"Felicity, known to her friends and family as Liccy (pronounced Lissy), rarely gives interviews. The requests come in a steady stream, but remembering is an emotive business and she is extremely busy running the Roald Dahl Foundation, a grant-giving charity that aims to help children in the areas of literacy, neurology and haematology. The foundation is about to launch a series of free concerts at Kings Place in London, featuring orchestral versions of Dahl's stories.
Today, however, she has agreed to speak in order to publicise the inaugural Roald Dahl Funny Prize, to be awarded on Thursday to this year's most humorous children's book. The prize, organised by the charity Booktrust, is being judged by a panel that includes Michael Rosen, the Children's Laureate, and Dahl's granddaughter, model Sophie Dahl.
'People often ask me, "Did he tell lots of jokes?"' says Felicity. 'No. It is in his writing, in his descriptions of things. It was a hidden, subversive humour, not a comedian telling jokes.
'Children were his friends, that's what kept him going. The fact that they loved his stories and would then go on to read Biggles and everything else - that, to him, was a miracle. He said, "I feel a bit like a pop star."'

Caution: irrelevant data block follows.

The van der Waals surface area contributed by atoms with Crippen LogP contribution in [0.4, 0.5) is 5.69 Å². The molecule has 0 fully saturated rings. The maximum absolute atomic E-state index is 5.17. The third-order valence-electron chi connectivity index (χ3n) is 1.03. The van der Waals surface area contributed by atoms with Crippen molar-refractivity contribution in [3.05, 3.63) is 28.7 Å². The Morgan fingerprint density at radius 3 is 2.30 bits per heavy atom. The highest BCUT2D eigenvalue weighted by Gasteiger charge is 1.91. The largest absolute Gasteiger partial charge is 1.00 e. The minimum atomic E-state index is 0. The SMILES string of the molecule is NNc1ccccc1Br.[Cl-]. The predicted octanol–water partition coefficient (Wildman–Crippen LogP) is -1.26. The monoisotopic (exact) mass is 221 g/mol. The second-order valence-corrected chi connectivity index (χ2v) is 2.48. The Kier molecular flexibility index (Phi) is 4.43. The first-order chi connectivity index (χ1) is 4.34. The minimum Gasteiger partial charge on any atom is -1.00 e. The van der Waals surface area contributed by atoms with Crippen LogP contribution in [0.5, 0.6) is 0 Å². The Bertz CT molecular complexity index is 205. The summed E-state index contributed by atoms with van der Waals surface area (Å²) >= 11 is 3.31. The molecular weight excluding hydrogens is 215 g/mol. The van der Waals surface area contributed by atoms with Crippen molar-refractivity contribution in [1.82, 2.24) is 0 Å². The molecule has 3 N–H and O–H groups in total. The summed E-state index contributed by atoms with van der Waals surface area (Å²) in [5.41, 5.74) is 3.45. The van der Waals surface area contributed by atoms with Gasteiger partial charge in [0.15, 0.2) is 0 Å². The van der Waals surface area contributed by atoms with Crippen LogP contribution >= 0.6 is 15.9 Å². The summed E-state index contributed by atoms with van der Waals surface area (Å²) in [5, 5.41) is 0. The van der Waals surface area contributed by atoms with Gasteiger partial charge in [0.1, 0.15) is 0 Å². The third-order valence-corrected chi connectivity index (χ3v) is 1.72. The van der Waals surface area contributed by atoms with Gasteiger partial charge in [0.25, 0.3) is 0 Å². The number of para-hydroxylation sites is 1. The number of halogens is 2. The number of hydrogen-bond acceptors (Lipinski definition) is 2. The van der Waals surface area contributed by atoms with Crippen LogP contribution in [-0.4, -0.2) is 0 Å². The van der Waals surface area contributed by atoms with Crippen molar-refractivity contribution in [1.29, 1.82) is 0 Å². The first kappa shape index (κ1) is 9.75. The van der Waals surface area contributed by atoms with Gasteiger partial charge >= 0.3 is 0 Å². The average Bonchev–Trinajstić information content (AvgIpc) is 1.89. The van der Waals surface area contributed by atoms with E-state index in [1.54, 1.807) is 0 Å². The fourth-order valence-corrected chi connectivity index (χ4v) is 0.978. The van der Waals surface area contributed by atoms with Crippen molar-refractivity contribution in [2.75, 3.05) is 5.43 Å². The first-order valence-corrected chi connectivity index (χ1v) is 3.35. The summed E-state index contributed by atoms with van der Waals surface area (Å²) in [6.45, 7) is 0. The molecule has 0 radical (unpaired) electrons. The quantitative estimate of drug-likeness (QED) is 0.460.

She says he would have been horrified by the erosion of children's imaginations by computer games. 'I think [computer] games are absolutely appalling. A child is never left on their own with nothing, so that they have to create their world. The Game Boys and that ghastly stuff have come in and they are absolutely like this...' She does an impression of a goggle-eyed teen staring at a hand-held screen. 'Roald would have had a fit at that."
You can read the full article in the guardian.